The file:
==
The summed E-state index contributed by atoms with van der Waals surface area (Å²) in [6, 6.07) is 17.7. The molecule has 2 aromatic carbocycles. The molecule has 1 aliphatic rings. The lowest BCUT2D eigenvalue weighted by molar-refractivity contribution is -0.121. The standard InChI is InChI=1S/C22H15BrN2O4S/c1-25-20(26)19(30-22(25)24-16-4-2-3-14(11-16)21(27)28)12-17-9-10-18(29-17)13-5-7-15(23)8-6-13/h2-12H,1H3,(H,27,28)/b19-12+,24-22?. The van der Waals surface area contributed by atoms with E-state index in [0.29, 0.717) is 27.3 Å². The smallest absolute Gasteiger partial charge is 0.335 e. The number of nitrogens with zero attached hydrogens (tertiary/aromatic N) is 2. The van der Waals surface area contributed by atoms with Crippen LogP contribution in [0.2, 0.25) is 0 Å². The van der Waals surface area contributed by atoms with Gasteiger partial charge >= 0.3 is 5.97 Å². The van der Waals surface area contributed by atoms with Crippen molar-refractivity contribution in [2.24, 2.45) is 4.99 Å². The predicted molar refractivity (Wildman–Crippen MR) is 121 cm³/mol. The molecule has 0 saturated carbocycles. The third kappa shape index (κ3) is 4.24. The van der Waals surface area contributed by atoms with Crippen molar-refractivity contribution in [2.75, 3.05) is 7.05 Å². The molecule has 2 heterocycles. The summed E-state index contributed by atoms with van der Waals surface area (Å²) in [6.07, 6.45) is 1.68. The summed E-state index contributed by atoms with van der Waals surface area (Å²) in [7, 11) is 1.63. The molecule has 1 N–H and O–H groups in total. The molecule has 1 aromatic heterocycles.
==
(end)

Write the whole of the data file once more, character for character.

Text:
The summed E-state index contributed by atoms with van der Waals surface area (Å²) in [6, 6.07) is 17.7. The molecule has 2 aromatic carbocycles. The molecule has 1 aliphatic rings. The lowest BCUT2D eigenvalue weighted by molar-refractivity contribution is -0.121. The standard InChI is InChI=1S/C22H15BrN2O4S/c1-25-20(26)19(30-22(25)24-16-4-2-3-14(11-16)21(27)28)12-17-9-10-18(29-17)13-5-7-15(23)8-6-13/h2-12H,1H3,(H,27,28)/b19-12+,24-22?. The van der Waals surface area contributed by atoms with E-state index in [0.29, 0.717) is 27.3 Å². The smallest absolute Gasteiger partial charge is 0.335 e. The number of nitrogens with zero attached hydrogens (tertiary/aromatic N) is 2. The van der Waals surface area contributed by atoms with Crippen LogP contribution in [0.2, 0.25) is 0 Å². The van der Waals surface area contributed by atoms with Gasteiger partial charge >= 0.3 is 5.97 Å². The van der Waals surface area contributed by atoms with Crippen molar-refractivity contribution in [2.24, 2.45) is 4.99 Å². The predicted molar refractivity (Wildman–Crippen MR) is 121 cm³/mol. The molecule has 0 saturated carbocycles. The third kappa shape index (κ3) is 4.24. The van der Waals surface area contributed by atoms with Crippen molar-refractivity contribution in [2.75, 3.05) is 7.05 Å². The molecule has 2 heterocycles. The summed E-state index contributed by atoms with van der Waals surface area (Å²) in [6.07, 6.45) is 1.68. The summed E-state index contributed by atoms with van der Waals surface area (Å²) in [7, 11) is 1.63. The molecule has 1 N–H and O–H groups in total. The molecule has 1 aromatic heterocycles.